Google representative walks across the screen holding
an Android phone and says "Actually, I don't have an
iPhone and I can do all of those things" then shows
exactly how they can be done on his platform plus one
or two other things that the iPhone CAN'T do, such as
out-of-box activation without plugging into a computer
and inserting a MicroSD card with 32 gigabytes of music,
pictures and PDFs stored on it.
|| Then his buddy comes walking up with another Android
device, and they swap MicroSD cards to trade some
music files without having to repurchase them through
||<obligatory stereotypical marketing joke>Two
charities have set up booths near an door to a big
Catholic church. The booths are right next to each
other. One has a big Star of David on the booth,
the other, a beautiful painted Jesus.
|| The donation jar at the Star Of David booth is
pitifully empty. On the other hand, there are
several donation jars at the Jesus booth that are
completely full, and the last one is near
|| One passer by sees the situation, shakes his head,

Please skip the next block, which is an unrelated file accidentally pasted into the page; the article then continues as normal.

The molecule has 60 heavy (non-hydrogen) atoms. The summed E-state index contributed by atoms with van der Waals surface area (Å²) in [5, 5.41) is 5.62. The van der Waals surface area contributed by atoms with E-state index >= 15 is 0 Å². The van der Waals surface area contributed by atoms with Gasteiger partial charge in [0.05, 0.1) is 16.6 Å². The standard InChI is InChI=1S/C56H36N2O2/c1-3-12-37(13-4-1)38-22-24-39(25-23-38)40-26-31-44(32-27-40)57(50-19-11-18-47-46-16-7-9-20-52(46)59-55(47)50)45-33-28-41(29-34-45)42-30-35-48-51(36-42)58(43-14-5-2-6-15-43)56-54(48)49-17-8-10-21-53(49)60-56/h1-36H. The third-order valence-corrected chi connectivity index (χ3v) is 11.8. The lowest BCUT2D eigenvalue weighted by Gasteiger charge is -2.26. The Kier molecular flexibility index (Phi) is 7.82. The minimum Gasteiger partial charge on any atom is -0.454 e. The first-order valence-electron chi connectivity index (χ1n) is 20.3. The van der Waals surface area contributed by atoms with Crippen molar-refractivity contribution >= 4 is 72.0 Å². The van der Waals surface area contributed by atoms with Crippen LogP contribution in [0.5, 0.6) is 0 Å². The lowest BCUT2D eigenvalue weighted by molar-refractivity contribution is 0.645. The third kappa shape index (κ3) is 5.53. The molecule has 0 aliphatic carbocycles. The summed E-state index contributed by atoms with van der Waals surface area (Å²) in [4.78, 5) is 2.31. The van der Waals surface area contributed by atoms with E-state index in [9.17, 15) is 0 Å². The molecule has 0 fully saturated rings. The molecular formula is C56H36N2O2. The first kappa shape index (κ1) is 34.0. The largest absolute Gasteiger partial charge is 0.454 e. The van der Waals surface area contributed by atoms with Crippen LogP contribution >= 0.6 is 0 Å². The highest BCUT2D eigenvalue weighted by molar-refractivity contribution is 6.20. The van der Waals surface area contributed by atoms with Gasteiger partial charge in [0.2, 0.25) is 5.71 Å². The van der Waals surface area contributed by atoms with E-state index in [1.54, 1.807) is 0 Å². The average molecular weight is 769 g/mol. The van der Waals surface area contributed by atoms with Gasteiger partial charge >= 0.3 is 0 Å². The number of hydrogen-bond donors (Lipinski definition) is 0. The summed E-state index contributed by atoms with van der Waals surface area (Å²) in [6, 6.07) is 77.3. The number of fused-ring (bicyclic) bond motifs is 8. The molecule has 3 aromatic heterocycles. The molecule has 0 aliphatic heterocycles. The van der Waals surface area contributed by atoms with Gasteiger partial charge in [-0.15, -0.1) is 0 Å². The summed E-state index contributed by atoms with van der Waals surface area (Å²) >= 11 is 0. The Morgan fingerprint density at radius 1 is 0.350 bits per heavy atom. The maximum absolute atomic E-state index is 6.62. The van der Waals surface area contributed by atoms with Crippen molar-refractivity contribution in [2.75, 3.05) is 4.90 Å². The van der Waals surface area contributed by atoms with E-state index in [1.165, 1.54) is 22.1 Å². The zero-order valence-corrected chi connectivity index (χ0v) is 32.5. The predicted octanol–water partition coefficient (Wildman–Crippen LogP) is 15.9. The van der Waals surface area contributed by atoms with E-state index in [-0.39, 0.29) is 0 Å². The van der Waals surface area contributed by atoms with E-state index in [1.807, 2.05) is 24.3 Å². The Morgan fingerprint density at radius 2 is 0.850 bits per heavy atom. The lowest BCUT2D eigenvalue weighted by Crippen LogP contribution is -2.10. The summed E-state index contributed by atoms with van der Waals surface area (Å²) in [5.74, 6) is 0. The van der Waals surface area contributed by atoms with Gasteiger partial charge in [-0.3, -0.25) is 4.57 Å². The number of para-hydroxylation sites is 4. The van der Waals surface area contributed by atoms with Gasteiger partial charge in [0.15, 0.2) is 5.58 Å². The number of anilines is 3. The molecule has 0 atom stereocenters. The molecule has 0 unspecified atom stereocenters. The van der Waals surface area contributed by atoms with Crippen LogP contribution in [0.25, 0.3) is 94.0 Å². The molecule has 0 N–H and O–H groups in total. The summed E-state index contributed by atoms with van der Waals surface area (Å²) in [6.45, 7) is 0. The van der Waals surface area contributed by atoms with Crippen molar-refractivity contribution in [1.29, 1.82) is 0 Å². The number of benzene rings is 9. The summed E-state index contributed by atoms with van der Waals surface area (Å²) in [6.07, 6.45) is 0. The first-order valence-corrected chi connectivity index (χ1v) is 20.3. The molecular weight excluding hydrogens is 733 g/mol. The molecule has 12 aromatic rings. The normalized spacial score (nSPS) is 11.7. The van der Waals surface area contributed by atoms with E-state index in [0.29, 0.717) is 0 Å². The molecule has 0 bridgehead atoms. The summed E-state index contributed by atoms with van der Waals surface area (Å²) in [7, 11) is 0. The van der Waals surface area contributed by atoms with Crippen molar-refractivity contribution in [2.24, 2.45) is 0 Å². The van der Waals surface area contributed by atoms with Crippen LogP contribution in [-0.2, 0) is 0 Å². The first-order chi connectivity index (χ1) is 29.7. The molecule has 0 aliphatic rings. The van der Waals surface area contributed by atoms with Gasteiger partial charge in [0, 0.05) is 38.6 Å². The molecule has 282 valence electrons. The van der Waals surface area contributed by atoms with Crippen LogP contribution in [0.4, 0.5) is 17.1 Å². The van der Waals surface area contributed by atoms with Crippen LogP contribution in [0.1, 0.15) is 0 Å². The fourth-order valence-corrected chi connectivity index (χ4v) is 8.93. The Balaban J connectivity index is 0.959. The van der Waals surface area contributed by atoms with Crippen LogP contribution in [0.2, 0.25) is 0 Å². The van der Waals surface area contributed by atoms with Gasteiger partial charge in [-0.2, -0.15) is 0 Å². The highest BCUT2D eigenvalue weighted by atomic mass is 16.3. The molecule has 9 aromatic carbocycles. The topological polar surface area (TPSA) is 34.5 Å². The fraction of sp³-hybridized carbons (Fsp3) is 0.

stops by the booth with the Jesus, drops a buck,
then turns to the booth with the Star of David,
shakes his head again and says: why would you set
up your booth here? Maybe you need to set up by
|| He leaves. As he does, the
person behind the Jesus booth turns to his right
and says, "Moshe, they want to teach us about
marketing"<End of obligatory stereotypical
|| Eventually there would be a better device. An
Android Amazon device might give them a run for
their money. But for the most part, the iPhone is
more polished, and has a nice religious following.
Tough to beat that.
|| I think the idea has a tough time standing on its
own, and feels ranty.
||It's an ad campaign... just like the category says.
||I have several complaints about my Android phone that seem like basic ergonomic fails.
||One other commercial could demonstrate a busy,
overtasked iPhone user dropping his phone on the
sidewalk and crying out "NOOOO! I didn't have a chance
to sync with iTunes and backup my data! I have a spare
iPhone in my briefcase but I can't even activate it until I
|| Then it shows an identical scene featuring an Android
user, who says "oh darn, I'm going to have to
reconfigure my display preferences!" He then retrieves
the still-intact MicroSD card and SIM card, then inserts
them into a spare phone from his briefcase, activates it
in 2 minutes, and goes on about his business.
||[21 Quest] What you are suggesting is very similar to the "I'm a Mac, I'm a PC" ads but in reverse.
||When I read the title, thought it might be something about the
ads that pop up on the side bars of almost every site.
Imagination kept to hipnotoad.
|| Life would be simpler if decision making was removed...